Riots, Rage, and the Spirit of Curiosity

Blog #248

As I check the morning news, I see there has been another massive night of rage in our country.

It makes me sad to see this. I believe there are many contributing factors that fan the flame sparked by George Floyd’s death, including lingering racism, fear, lack of trust, socioeconomic issues, tribalism, educational inequalities, pent-up sequestration anger, the government, the media, Antifa, and many others. Most of all, I believe it comes down to feelings of helplessness and desperation experienced by many people who are not capable of changing their situation.

To be perfectly clear, I love this country, capitalism, the opportunities available to all, 99.99% of our first responders and people in uniform (especially the police), free speech, and learning about opinions and thoughts that are different than mine. I am a middle-aged, successful, self-made white guy who created my own success, and I am openly proud of it. I am in a 20+ year, loving, bi-racial marriage to a Muslim immigrant. I have experienced racism and sexism firsthand, yet I do not pretend to know what it feels like to get pulled over for “driving while black”. I am not a fan of this administration (or any of the previous ones, really); I lean very much towards the libertarian party. I study history and believe that there has never been another country and economic system, ever, that has done more good for people around the world. The United States is far from perfect; however, it may be the best the world has ever seen. We cannot accept where things are. We need to continue striving to improve it.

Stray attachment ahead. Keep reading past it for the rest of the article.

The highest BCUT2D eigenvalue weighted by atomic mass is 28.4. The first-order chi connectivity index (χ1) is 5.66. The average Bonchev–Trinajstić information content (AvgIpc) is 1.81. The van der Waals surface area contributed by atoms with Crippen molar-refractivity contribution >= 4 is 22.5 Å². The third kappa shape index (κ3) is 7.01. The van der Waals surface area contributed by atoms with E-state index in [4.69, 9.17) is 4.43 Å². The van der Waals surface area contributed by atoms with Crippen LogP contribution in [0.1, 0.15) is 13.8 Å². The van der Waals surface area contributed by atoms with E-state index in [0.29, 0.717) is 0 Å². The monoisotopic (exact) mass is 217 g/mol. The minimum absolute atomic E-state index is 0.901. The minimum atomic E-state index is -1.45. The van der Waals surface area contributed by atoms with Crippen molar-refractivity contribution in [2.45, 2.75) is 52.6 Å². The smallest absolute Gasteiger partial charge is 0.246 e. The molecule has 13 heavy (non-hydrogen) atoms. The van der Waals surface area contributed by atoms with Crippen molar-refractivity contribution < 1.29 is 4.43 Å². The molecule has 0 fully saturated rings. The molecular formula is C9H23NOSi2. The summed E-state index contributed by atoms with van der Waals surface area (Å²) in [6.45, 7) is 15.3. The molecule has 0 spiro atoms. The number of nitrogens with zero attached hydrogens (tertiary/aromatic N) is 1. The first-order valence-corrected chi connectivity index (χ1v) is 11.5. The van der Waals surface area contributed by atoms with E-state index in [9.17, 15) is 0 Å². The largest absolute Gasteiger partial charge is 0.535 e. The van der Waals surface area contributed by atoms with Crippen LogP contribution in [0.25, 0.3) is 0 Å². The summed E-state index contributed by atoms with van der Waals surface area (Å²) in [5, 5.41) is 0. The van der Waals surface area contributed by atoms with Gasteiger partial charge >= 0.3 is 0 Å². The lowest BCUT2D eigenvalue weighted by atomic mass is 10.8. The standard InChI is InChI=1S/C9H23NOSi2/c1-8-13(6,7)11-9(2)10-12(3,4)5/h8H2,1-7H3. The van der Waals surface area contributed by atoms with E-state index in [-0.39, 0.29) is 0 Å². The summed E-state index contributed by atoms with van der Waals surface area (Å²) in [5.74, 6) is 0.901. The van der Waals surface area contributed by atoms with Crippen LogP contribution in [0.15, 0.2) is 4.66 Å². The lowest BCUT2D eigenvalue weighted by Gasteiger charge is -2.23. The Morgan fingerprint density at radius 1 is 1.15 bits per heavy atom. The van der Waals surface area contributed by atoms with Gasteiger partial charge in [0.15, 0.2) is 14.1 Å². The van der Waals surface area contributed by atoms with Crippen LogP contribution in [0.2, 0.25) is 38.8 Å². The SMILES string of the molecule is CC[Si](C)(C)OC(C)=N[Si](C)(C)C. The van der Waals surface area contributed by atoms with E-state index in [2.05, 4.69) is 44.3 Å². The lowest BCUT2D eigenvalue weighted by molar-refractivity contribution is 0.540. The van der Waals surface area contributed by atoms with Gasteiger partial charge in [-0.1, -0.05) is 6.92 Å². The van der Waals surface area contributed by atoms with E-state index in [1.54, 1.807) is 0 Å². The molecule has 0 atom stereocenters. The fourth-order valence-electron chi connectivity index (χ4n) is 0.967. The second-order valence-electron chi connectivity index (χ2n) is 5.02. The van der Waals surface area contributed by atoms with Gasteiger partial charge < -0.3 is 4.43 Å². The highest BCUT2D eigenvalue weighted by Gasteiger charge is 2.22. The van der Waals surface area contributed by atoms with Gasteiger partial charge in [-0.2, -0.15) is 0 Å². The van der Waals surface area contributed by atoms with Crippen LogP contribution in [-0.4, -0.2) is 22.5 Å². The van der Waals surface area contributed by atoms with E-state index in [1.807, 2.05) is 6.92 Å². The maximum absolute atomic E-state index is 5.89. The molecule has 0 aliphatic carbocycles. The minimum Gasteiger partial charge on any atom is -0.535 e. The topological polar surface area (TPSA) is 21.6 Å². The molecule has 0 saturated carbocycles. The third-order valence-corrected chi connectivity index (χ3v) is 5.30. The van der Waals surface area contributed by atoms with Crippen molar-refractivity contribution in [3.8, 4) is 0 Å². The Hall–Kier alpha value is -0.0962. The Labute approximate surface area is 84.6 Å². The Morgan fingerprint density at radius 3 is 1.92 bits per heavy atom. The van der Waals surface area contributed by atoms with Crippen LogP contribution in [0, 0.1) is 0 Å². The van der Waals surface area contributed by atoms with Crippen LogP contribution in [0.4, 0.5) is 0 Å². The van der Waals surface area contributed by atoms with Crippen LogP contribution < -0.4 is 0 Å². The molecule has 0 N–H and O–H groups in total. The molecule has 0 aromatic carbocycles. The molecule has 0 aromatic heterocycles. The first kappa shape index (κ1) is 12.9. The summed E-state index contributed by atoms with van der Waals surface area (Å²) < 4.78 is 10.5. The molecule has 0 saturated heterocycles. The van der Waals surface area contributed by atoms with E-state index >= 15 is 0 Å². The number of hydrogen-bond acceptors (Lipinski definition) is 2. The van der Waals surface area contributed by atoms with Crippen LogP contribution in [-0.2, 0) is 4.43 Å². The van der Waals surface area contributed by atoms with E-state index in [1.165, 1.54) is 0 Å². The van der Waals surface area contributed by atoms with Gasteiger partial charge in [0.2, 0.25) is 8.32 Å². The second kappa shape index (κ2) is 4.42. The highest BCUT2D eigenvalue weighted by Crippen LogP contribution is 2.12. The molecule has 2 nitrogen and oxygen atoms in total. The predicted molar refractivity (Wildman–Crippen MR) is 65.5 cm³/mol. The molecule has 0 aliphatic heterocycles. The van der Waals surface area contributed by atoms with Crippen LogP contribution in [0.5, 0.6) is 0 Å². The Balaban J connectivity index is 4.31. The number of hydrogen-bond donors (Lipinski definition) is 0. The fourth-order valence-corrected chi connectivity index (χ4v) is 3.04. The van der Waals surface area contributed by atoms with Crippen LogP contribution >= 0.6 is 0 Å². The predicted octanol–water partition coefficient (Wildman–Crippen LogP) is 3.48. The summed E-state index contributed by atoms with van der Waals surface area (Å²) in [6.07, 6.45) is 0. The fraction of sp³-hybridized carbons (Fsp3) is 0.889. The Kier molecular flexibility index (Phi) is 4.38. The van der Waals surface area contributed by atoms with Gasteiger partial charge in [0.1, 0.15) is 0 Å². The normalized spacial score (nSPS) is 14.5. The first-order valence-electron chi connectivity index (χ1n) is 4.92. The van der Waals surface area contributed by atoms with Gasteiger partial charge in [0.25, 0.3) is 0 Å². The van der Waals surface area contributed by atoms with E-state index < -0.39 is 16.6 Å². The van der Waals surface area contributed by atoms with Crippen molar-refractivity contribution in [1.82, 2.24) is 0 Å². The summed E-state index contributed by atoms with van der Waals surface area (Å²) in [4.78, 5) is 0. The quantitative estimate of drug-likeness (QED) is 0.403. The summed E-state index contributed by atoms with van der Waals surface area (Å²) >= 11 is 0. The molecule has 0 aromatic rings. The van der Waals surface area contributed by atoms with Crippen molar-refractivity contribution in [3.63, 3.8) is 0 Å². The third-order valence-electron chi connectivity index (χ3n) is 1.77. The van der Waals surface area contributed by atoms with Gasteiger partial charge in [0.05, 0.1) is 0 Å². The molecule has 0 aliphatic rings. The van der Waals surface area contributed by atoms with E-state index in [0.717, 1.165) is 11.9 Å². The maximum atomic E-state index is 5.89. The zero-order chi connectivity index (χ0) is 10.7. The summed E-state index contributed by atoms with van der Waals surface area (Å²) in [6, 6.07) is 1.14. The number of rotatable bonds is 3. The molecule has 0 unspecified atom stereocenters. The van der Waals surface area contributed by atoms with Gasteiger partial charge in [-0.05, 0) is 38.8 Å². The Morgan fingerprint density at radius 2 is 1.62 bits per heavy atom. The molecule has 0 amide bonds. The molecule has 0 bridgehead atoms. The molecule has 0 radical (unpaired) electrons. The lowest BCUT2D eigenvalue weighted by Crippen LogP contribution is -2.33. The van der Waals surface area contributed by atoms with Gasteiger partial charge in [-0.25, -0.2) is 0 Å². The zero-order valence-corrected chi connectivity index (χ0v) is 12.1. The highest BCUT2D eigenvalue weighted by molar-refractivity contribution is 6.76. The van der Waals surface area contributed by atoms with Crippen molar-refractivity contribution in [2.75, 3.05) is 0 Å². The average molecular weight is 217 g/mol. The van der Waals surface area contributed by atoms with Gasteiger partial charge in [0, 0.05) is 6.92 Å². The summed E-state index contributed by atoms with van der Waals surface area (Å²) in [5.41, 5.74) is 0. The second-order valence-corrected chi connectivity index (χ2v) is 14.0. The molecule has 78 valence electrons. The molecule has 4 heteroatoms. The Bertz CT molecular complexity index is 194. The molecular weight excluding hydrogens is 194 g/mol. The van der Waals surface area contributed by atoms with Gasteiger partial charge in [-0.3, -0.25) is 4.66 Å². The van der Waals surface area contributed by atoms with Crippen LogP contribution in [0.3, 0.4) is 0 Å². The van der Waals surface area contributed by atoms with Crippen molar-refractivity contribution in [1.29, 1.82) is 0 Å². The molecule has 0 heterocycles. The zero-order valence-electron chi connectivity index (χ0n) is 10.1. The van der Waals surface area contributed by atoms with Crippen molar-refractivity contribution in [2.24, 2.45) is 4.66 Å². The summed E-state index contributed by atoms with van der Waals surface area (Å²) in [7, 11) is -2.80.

There you go. That is who I am, and I own it. In one paragraph, I have likely pissed off many. If so, I am okay with it. It is real, not spun to sound politically correct.

If you are still reading this, you are likely either filled with rage or curious to learn about my perspectives. I have a purpose for being this blunt with my opinions.

I am involved with a small mastermind group, and we met the other night via Zoom. There are eight of us, all from different parts of the country, with diverse backgrounds and ages. Our facilitator had previously asked one of the members and a good friend of mine, a half African American guy, to talk through what it was like for him growing up, as well as his perspective about our current environment. We discussed what it felt like to be pulled over due to skin color, what it was like to experience within-race bias due to one’s success, the impact of one’s socioeconomic status, and other related issues. It was wonderful to be in an open, trusting environment to have such a great discussion. In my work sessions, I advise senior leaders to have a “spirit of curiosity” when leading and managing – seeking first to understand perspectives, motivations, and concerns. So, this Zoom meeting was an excellent opportunity for me to practice what I preach.

I have met many people from all over the world who have immigrated to the US. I felt at odds with what I was hearing. I know many immigrants who landed in this country with nothing, little to no education, sometimes with language barriers, who quickly became productive and thriving citizens. I also considered a recent mountain biking trip to the Ozark Mountains in Arkansas, where there is larger number of economically disadvantaged whites than any minority. I also truly believe there are opportunities for anyone in this country if they are willing to work hard. I have experienced this firsthand and, at one point, transitioned from penniless to a success.

I was having conflicting thoughts as our discussion progressed…